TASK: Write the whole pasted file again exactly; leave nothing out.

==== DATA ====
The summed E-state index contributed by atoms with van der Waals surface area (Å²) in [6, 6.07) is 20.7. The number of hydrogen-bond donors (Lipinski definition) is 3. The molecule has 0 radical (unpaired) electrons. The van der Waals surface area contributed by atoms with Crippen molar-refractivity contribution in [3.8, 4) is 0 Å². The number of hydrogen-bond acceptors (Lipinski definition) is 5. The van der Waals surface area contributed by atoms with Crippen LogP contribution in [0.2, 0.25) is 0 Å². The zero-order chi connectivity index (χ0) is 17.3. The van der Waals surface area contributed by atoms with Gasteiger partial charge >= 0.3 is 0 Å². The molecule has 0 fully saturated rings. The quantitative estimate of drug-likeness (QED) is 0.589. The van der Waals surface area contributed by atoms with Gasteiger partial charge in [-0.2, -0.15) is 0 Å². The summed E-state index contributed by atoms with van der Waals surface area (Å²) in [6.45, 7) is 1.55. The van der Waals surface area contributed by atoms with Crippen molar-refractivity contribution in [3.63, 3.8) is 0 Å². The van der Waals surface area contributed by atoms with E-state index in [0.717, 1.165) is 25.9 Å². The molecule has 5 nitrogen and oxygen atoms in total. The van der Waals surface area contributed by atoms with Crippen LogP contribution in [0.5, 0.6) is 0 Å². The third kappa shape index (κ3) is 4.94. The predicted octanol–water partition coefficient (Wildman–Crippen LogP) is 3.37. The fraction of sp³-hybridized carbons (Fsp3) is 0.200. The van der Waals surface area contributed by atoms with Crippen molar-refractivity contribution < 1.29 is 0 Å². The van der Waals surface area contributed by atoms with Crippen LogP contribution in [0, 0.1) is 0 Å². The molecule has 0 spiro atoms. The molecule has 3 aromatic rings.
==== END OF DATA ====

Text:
The summed E-state index contributed by atoms with van der Waals surface area (Å²) in [6, 6.07) is 20.7. The number of hydrogen-bond donors (Lipinski definition) is 3. The molecule has 0 radical (unpaired) electrons. The van der Waals surface area contributed by atoms with Crippen molar-refractivity contribution in [3.8, 4) is 0 Å². The number of hydrogen-bond acceptors (Lipinski definition) is 5. The van der Waals surface area contributed by atoms with Crippen LogP contribution in [0.2, 0.25) is 0 Å². The zero-order chi connectivity index (χ0) is 17.3. The van der Waals surface area contributed by atoms with Gasteiger partial charge >= 0.3 is 0 Å². The molecule has 0 fully saturated rings. The quantitative estimate of drug-likeness (QED) is 0.589. The van der Waals surface area contributed by atoms with Gasteiger partial charge in [-0.2, -0.15) is 0 Å². The summed E-state index contributed by atoms with van der Waals surface area (Å²) in [6.45, 7) is 1.55. The van der Waals surface area contributed by atoms with Crippen molar-refractivity contribution in [3.63, 3.8) is 0 Å². The van der Waals surface area contributed by atoms with E-state index in [0.717, 1.165) is 25.9 Å². The molecule has 5 nitrogen and oxygen atoms in total. The van der Waals surface area contributed by atoms with Crippen LogP contribution in [0.5, 0.6) is 0 Å². The third kappa shape index (κ3) is 4.94. The predicted octanol–water partition coefficient (Wildman–Crippen LogP) is 3.37. The fraction of sp³-hybridized carbons (Fsp3) is 0.200. The van der Waals surface area contributed by atoms with Crippen molar-refractivity contribution < 1.29 is 0 Å². The van der Waals surface area contributed by atoms with Crippen LogP contribution in [0, 0.1) is 0 Å². The molecule has 0 spiro atoms. The molecule has 3 aromatic rings.